Problem Area – Electric Attic Fans

Electric attic fans in and of themselves are not the big problem. It’s how they affect the rest of the ventilation system that makes them problematic.

Electric fans should be avoided. Two reasons: First, they usually burn out after a couple of years. Second, once the soffit vents are clogged (see above) they will pull air conditioned air from inside the home into the attic.

An electric fan acts as though you just put a giant vacuum cleaner hose in your attic! Are you starting to get the picture? The fan is going to pull from ALL OPENINGS INTO THE ATTIC. And, since air will travel the path of least resistance, virtually any other opening you have in the attic now becomes the intake vents with the fan being the dominant and primary exhaust vent. How can you fix this?

All other “Exhaust Vents” should be blocked. If you install an electric fan next to a wind turbine, the turbine will now act as an intake vent. The result? Air is being sucked in a few feet away and going out the electric fan. This can actually DECREASE the amount of air flow moving through the attic.

More Soffit Vents Are Needed!! With electric attic fans more intake ventilation is needed. Actually you should OVER-COMPENSATE with more soffit vents to provide unrestricted air-flow. If there are not enough soffit vents, this is what happens: Air will be pulled from INSIDE the house through light fixtures, switches, vents and other passages into the attic. Ironically, the attic might be cooler, but this might be because your cool air conditioned air is now being pulled into the attic! Finally, without enough soffit vents the motors tend to burn out quickly.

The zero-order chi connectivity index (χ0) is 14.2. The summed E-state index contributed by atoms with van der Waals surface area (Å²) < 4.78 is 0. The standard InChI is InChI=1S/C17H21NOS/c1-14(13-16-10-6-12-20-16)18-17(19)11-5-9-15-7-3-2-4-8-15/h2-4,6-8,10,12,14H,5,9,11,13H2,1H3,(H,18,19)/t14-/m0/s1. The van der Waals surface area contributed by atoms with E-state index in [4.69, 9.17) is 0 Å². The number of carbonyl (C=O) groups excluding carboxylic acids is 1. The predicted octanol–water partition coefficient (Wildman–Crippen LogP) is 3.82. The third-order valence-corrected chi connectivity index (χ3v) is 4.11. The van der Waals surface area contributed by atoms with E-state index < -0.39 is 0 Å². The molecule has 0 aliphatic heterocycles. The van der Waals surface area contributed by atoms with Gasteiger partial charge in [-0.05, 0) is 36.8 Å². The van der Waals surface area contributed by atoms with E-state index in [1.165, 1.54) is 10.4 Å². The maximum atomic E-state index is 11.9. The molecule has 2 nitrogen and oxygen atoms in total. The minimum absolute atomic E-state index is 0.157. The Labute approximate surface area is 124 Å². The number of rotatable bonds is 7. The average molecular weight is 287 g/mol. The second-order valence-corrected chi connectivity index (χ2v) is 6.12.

Ideally ridge vent or wind turbines are the best exhaust methods.

The Problem – Mixed Exhaust Ventilation

Mixing wind turbines, ridge vents & electric fans can often cause unwanted effects. The theory that “More is Better” is not necessarily true. Read this article.

See the example on this roof with mixed exhaust ventilation. This roof has both a ridge vent & wind turbines. More is not always better.

By mixing different types of exhaust vents “wind-washing” can occur. Wind-washing is air moving IN and OUT of the same vent. If ventilation is done properly, air only flows IN through the bottom soffit vents and OUT through the top vents. Your house may have several attic cavities.

The Problem – Gable Vents

Gable vents were originally designed for wood roofs. If your roof has been converted to a deck and composition roof, gable vents should be blocked. And, more intake ventilation (soffit vents) should be added. This will cause the cool air to enter from the bottom and exit through the top of the attic.

If you have wind turbines or other exhaust vents, the gable vents generally should be blocked to only allow air to enter through the soffit vents.

This eliminates wind-washing through the gable vents. By not blocking the gable vents, the air in the bottom part of the attic can become stagnant. This creates hot zones during the summer, and during the winter the under-ventilated areas can lead to condensation, mold and mildew.